New York: Lleyton Hewitt's fighting spirit has helped him become a Grand Slam champion and the world's top-ranked player. It also gets him into trouble. The Australian has been fined for yelling at linesmen, lost a point for throwing a ball near an official and was criticized for what was perceived as a racially influenced outburst during a match in last year's US Open. Away from the court, though, Hewitt can be affable and even shy, seeming very little like the brash player who wears a backward baseball cap and peppers his matches with shouts of "Come on!" He's the defending champion and seeded first at the US Open, which starts on Monday. Neither Hewitt nor Venus Williams, who is trying to become the first woman to win three straight US Opens since Chris Evert took four in a row from 1975-78, plays on the opening day. Top matches on Monday include Williams' younger sister, top-ranked Serena, against Corina Morariu of the United States, who'll be playing her first Grand Slam match since returning to the tour after fighting leukemia for more than a year. Serena is aiming for her third consecutive major title, after beating Venus in the finals of the French Open and Wimbledon. Raring to go Hewitt can't wait to get on court. His first-round match is against 103rd-ranked Frenchman Nicolas Coutelot.
"I love competition and I love getting out there, working hard," Hewitt said. "To come out and compete in the toughest environments, especially the US Open, it's sort of what I put my mind to."
Listed at 1.81 meters (5-foot-11) and 67.5 kilograms (150 pounds), Hewitt is the perfect antidote to the popular notion that the modern tennis player has to be as oversized as today's rackets and can succeed only with a power game.
Hewitt wears down opponents by chasing down everything that comes across the net. He just never stops. It's superb defensive tennis, highlighted by a fantastic return and complemented by an improving serve. Last month that package made him the first baseliner to win Wimbledon since Agassi in 1992.
"I love the Grand Slams, and you don't need much motivation to get up for them," Hewitt said. "That's what I'm playing tennis for at the moment."
Trail of controvery
His smooth game comes with a snarl, however. It's as though he steps on court with a mental enemies' list containing many more names than just that of his opponent. Fans, linesmen and the media all are fair game.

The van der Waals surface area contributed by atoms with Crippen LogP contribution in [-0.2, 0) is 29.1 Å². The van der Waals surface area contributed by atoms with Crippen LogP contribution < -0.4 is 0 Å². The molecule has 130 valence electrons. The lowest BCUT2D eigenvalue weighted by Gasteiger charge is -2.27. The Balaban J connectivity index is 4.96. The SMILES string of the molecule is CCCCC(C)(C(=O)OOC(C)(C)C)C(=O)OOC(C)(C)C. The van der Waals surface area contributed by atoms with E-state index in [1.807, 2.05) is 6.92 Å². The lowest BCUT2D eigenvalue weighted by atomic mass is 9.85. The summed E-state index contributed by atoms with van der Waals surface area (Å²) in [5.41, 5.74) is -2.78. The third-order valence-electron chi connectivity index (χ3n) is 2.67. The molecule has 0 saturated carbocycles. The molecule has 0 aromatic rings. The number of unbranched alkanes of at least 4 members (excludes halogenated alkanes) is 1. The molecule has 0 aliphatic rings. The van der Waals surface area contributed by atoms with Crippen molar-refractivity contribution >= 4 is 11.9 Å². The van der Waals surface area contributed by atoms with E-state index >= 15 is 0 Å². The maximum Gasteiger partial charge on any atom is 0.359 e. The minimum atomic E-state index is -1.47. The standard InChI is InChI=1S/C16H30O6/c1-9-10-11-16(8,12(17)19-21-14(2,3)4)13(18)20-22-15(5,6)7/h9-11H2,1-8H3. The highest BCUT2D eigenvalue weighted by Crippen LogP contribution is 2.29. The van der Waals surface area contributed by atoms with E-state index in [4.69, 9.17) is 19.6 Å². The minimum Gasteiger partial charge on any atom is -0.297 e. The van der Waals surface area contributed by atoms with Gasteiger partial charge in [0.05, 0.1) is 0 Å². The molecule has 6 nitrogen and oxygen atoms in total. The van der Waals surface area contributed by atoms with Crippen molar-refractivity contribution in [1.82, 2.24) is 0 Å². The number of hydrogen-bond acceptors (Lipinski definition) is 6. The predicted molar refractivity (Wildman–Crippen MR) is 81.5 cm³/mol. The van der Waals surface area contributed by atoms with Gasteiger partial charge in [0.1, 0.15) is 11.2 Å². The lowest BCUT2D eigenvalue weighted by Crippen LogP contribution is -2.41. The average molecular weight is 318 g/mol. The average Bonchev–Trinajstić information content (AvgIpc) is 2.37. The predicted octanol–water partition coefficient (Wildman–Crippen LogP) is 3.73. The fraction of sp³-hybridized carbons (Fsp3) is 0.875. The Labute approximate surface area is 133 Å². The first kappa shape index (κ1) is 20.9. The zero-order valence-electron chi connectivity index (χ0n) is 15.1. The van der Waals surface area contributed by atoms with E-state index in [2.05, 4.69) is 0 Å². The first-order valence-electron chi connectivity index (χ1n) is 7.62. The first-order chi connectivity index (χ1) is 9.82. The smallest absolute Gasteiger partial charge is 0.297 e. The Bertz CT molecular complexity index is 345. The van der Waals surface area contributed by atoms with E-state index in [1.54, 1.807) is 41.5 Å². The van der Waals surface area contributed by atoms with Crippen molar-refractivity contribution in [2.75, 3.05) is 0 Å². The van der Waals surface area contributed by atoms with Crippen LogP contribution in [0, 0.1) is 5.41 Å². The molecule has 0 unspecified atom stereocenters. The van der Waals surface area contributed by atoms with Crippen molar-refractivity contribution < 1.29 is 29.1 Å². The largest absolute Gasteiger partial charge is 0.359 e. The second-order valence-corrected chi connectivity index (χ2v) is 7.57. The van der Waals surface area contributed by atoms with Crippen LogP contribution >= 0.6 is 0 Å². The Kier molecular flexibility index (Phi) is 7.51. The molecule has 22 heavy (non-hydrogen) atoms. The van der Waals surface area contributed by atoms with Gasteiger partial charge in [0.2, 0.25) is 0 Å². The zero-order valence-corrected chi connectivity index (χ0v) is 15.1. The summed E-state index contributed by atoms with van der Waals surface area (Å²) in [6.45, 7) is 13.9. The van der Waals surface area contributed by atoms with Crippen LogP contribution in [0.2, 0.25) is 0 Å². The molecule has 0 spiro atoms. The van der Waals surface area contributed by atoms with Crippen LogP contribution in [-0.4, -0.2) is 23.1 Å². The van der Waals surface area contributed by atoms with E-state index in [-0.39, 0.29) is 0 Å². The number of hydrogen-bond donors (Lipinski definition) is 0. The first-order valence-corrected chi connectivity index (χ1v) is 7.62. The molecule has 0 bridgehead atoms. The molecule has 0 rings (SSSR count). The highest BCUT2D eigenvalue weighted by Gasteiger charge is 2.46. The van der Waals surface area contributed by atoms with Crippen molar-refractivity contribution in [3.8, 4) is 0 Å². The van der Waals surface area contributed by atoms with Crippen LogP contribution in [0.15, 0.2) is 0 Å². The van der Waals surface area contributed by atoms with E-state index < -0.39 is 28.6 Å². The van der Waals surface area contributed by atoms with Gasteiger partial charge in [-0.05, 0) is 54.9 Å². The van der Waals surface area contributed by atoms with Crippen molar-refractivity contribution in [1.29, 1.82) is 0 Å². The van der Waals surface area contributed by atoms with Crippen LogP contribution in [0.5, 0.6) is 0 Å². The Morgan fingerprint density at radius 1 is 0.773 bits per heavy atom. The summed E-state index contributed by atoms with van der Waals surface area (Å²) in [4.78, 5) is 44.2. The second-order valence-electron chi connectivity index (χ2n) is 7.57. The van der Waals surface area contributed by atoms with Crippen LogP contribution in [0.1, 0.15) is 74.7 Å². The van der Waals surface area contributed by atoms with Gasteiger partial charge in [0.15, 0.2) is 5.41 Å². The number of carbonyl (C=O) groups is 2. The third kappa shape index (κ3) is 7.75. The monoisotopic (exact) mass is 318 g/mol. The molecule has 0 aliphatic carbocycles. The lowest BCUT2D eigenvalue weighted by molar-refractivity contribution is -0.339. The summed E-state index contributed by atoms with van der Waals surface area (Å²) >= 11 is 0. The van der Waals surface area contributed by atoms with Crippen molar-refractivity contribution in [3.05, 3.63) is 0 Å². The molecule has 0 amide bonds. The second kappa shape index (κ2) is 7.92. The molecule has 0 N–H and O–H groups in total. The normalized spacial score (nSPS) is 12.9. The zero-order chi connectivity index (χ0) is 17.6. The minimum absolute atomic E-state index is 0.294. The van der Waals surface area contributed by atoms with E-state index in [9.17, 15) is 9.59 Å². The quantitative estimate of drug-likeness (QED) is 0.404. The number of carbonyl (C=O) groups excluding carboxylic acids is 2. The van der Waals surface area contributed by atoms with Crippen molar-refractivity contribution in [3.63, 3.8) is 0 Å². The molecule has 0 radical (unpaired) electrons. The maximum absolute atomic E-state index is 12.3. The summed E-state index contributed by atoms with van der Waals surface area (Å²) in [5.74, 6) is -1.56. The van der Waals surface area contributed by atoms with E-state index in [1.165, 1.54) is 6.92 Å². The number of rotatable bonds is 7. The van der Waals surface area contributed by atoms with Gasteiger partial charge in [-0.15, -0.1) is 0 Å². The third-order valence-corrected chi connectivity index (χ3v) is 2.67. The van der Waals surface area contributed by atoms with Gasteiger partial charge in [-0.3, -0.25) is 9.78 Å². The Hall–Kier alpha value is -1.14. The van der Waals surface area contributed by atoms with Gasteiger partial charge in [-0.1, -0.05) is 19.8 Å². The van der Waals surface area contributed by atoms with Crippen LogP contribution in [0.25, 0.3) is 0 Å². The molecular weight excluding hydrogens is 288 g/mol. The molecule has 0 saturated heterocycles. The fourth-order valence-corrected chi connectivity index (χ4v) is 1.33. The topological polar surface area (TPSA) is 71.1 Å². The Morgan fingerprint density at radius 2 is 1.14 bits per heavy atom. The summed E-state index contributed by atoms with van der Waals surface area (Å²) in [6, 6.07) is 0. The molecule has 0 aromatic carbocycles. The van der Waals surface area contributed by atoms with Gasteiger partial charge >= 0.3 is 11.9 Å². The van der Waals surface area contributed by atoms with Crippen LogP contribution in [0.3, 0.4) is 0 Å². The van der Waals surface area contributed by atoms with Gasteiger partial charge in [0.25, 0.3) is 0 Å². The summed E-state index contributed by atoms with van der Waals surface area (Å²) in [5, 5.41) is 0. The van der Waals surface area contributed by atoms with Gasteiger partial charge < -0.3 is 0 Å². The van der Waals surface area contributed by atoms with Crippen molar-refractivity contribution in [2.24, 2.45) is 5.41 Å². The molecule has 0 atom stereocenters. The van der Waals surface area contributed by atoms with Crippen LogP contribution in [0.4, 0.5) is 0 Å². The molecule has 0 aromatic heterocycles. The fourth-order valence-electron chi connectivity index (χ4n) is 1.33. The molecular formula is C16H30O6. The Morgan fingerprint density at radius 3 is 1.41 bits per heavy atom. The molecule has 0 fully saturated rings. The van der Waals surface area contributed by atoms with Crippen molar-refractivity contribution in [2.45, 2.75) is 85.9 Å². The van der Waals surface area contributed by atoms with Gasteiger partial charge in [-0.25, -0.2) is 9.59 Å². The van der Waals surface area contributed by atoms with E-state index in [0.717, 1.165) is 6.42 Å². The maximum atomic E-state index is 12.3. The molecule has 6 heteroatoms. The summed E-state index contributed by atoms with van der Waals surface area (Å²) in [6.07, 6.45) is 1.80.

Hewitt was docked $ 1,000 for calling a chair umpire at the 2001 French
Open a "spastic." He upset fans in his hometown of Adelaide, Australia, by calling them "stupid" for rooting for his underdog opponent during a 2000 match.
Most recently, the ATP Tour fined Hewitt half his winnings at a Tennis Masters Series event in Cincinnati - more than $ 100,000 - for not doing an interview with ESPN, which was broadcasting the tournament. He is appealing the penalty.
In typical fashion, Hewitt went out in his next match and beat his opponent 6-0, 6-0.
"It helps him that his natural competitiveness comes out on court," said Hewitt's coach, former tour player Jason Stoltenberg. "He's actually eased up a little bit compared to when he was younger."
During a second-round victory over James Blake in the 2001 US Open, Hewitt demanded that linesman Marion Johnson be removed after calling two foot faults. Blake and Johnson are black. "Look at him, mate," Hewitt said to the chair umpire, referring to Johnson. "Look at him and tell me what the similarity is."
Hewitt said his use of the word "similarity" referred to both faults being called by Johnson.
Hewitt and Blake could meet in the third round this year.
Winning the US Open title helped Hewitt, then 20, finish 2001 as the youngest year-end No. 1. A 45-10 match record and four tournament titles this year kept him there, putting at least a temporary stop to the merry-go-round nature of men's tennis.
Eight Grand Slam titles had been won by eight men until Hewitt added Wimbledon to his US Open breakthrough.
"If you can do it once at a Grand Slam, you can do it again," said Agassi, who is seeded sixth. "He's shown the mindset to give what it takes to be at the top."
A kinder, gentler Hewitt was on display during a clinic Saturday with local Special Olympics athletes. For an hour, in the rain, the 21-year-old Australian played points, offered tips, exchanged high-fives and drew smiles.
He even persuaded one boy to turn his cap backward. Nothing brash about that.(AP)
Topics : Tennis